Yale University

How does stigma "get under the skin"?: the mediating role of emotion regulation.

TitleHow does stigma "get under the skin"?: the mediating role of emotion regulation.
Publication TypeJournal Article
Year of Publication2009
AuthorsHatzenbuehler, Mark L., Susan Nolen-Hoeksema, and John Dovidio
JournalPsychological science
Date Published2009 Oct
KeywordsAdult, African Americans, Emotions, Female, Homosexuality, Humans, Internal-External Control, Male, Mental Recall, Social Isolation, Social Support, Stereotyping, Stress, Psychological, Truth Disclosure, Young Adult
AbstractStigma is a risk factor for mental health problems, but few studies have considered how stigma leads to psychological distress. The present research examined whether specific emotion-regulation strategies account for the stigma-distress association. In an experience-sampling study, rumination and suppression occurred more on days when stigma-related stressors were reported than on days when these stressors were not reported, and rumination mediated the relationship between stigma-related stress and psychological distress. The effect of social support on distress was moderated by the concealability of the stigma: Lesbian, gay, and bisexual (LGB) respondents reported more isolation and less social support than African American respondents subsequent to experiencing stigma-related stressors, whereas African Americans reported greater social support than LGB participants. Social isolation mediated the stigma-distress association among LGB respondents. In a second experimental study, participants who ruminated following the recall of an autobiographical discrimination event exhibited prolonged distress on both implicit and explicit measures relative to participants who distracted themselves; this finding provides support for a causal role of rumination in the stigma-distress relationship.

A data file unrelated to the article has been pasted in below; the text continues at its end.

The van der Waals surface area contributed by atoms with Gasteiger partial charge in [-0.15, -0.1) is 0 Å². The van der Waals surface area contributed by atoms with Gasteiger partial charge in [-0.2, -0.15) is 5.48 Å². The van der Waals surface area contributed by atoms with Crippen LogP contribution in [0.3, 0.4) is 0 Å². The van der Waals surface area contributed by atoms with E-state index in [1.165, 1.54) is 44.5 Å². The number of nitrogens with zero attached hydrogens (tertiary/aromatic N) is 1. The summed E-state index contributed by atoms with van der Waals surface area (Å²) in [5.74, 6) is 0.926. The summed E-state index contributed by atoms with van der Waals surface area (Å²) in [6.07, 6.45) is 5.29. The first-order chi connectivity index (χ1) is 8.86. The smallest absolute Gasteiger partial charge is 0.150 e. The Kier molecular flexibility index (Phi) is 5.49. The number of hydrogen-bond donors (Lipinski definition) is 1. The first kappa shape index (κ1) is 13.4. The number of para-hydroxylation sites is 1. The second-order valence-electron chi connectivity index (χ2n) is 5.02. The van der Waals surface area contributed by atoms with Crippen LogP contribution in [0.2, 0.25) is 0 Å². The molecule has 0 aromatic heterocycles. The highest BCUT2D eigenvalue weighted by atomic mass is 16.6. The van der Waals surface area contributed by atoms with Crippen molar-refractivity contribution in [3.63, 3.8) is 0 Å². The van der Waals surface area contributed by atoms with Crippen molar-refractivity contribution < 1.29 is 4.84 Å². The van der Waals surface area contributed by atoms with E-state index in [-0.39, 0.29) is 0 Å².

Alternate JournalPsychol Sci

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